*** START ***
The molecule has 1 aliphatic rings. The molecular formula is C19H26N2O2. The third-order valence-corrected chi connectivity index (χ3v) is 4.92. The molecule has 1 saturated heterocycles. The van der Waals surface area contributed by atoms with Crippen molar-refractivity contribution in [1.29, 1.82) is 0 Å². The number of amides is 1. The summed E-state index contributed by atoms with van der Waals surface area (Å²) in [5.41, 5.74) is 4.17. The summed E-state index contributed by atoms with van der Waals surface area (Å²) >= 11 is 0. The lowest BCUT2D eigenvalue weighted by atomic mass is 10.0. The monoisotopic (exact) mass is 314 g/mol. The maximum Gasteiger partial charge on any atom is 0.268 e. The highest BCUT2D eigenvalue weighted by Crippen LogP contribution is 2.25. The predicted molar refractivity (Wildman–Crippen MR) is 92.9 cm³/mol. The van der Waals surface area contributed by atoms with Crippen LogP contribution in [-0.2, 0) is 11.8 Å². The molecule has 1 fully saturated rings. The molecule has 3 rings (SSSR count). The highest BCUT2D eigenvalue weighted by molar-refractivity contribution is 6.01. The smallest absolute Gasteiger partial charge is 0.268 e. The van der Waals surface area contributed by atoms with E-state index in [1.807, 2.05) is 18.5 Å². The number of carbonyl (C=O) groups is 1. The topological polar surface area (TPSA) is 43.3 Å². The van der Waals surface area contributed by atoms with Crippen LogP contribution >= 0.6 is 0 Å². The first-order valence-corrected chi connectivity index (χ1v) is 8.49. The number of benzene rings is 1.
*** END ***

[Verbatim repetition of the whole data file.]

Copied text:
The molecule has 1 aliphatic rings. The molecular formula is C19H26N2O2. The third-order valence-corrected chi connectivity index (χ3v) is 4.92. The molecule has 1 saturated heterocycles. The van der Waals surface area contributed by atoms with Crippen molar-refractivity contribution in [1.29, 1.82) is 0 Å². The number of amides is 1. The summed E-state index contributed by atoms with van der Waals surface area (Å²) in [5.41, 5.74) is 4.17. The summed E-state index contributed by atoms with van der Waals surface area (Å²) >= 11 is 0. The lowest BCUT2D eigenvalue weighted by atomic mass is 10.0. The monoisotopic (exact) mass is 314 g/mol. The maximum Gasteiger partial charge on any atom is 0.268 e. The highest BCUT2D eigenvalue weighted by Crippen LogP contribution is 2.25. The predicted molar refractivity (Wildman–Crippen MR) is 92.9 cm³/mol. The van der Waals surface area contributed by atoms with Crippen LogP contribution in [-0.2, 0) is 11.8 Å². The molecule has 1 fully saturated rings. The molecule has 3 rings (SSSR count). The highest BCUT2D eigenvalue weighted by molar-refractivity contribution is 6.01. The smallest absolute Gasteiger partial charge is 0.268 e. The van der Waals surface area contributed by atoms with E-state index in [1.807, 2.05) is 18.5 Å². The number of carbonyl (C=O) groups is 1. The topological polar surface area (TPSA) is 43.3 Å². The van der Waals surface area contributed by atoms with Crippen LogP contribution >= 0.6 is 0 Å². The first-order valence-corrected chi connectivity index (χ1v) is 8.49. The number of benzene rings is 1.